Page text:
3 years later

Wow, so. Three years has passed. Usually I wouldn’t pay any attention to a passage of time in writing (who reads the dates on these things, anyway?), but so much has happened to the person who wrote that last post.

She was unemployed, waiting to receive her residence permit to live in the Netherlands. She would wait five more months to receive it. She was getting pretty depressed living in a new country and not being able to do the things she wanted to because she was bleeding money.

I got a full-time job literally the same day I received my residence permit, which was really lucky. My life has revolved since then around work and learning how to be happy here in this new country. I plan to share here some of the things I’ve learned about expat life, the emotional stages of immigration, and all that.

We’ve lived in two other houses since my last post, but we just moved into the first home that’s really ours.

Our first house back in our favorite city of Amersfoort.

Our first house back in our favorite city of Amersfoort.

So it seems like the perfect time to start writing again. I hope it’s the perfect time to start reading again, too.


August Rush

I wish this blog post had the same budget as that movie! Alas, this is not a feel-good Hollywood drama.

However, this post is supposed to make me feel good by reminding me of all the progress we’ve made on our home despite the financial setbacks. Bring on the Hollywood ending!

It did feel really good to open up here and be honest about the job snafu and all the trials that come with expat-riatism (should be a word!), so I will definitely be doing that more. I hope that writing about my experience will make some new expat feel better by knowing she is not the only one struggling with immigration issues.

Anyway, you want to know what never fails to turn my sad face upside down? This happy one:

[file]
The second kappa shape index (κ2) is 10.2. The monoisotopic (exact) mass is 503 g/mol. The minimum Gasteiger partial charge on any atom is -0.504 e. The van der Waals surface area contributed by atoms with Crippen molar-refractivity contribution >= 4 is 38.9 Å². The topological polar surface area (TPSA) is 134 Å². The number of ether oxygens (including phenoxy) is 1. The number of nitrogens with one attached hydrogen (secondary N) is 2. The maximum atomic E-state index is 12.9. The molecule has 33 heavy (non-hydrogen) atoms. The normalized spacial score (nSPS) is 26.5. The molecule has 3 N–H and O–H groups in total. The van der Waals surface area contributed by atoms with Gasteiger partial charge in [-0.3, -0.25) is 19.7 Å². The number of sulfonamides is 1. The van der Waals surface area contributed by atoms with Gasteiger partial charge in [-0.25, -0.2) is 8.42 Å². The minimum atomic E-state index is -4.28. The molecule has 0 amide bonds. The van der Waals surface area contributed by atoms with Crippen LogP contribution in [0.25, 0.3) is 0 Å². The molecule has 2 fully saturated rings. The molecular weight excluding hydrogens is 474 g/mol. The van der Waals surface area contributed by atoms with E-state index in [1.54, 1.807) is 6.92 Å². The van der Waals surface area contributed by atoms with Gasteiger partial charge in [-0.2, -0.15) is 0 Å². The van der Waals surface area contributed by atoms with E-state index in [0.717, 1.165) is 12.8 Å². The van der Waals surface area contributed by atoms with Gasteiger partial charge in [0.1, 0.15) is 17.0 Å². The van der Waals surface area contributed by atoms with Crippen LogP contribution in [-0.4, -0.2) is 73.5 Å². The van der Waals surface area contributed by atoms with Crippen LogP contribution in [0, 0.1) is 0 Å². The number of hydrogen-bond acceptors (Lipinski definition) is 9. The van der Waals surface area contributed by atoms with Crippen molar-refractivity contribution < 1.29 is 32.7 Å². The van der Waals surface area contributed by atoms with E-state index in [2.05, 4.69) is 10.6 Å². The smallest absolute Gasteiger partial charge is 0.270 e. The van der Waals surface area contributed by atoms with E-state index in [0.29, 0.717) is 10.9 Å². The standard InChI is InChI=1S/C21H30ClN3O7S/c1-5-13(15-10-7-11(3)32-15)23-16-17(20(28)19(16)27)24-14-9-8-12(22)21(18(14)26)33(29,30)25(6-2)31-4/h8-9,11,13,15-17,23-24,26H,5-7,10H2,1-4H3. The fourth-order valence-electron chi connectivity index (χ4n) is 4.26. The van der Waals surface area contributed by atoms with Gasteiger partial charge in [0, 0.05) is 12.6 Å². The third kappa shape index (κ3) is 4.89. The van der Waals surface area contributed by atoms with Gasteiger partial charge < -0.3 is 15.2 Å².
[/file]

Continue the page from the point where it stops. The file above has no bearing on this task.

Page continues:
Our kitten Ludovico

Yes, that’s an updated picture of our little fuzzball Ludovico. He’s made such an impact on our lives already — I actually okayed a scratching post the other day saying “I guess that doesn’t look so bad.” If you want to see A LOT (okay, too many) pictures of Ludo, I post them on my Instagram almost daily. You should follow me!

Ludovico was a big change for us, but a lot of the updates we made  this month were small, affordable ones like adding some hooks and hardware in our toilet and bathroom, thrifting some kitchen necessities, and splurging (well, as much as broke people can splurge!) on a designer clock.

Ikea Grundtal toilet paper roll holder

I didn’t blog about this, but it bears mentioning that you can make a stuck-to-the-wall toilet paper roll holder much prettier by running some acrylic caulk around the edge and smoothing it out with a paper towel, like so:

Ikea Grundtal toilet paper roll holder

See? No more gross see-through holes!

We did make a couple of big changes this month. They were just ridiculously cheap! We added a bunch of hand-me-down furniture to our living room.

Living room

And ain’t nothing wrong with this discounted Pax wardrobe:

Ikea As-Is Pax wardrobe

Well, that is, until we broke it.

Ikea broken Pax wardrobe

Womp womp. That’s okay. “We can rebuild him…we have the technology.” More on that later.

This month, we also added a thrifted chandelier to our living room, lovingly spray painted white, the rainbow’s most forgiving color.

Thrifted chandelier spray painted white

Funny story, I am in the process of repainting it. Yes! It’s true! Maybe this month has been a wash.

Ah well, at least we got some relaxing in before the summer ended.

Bosbad Amersfoort


Forest pool

Since we didn’t technically go away anywhere for vacation, we wanted Rolan’s last day of summer holiday from work to feel a little special. So we packed a lunch (egg salad sammies, chips and tea!), strapped it to our bikes and set out to discover something near our apartment.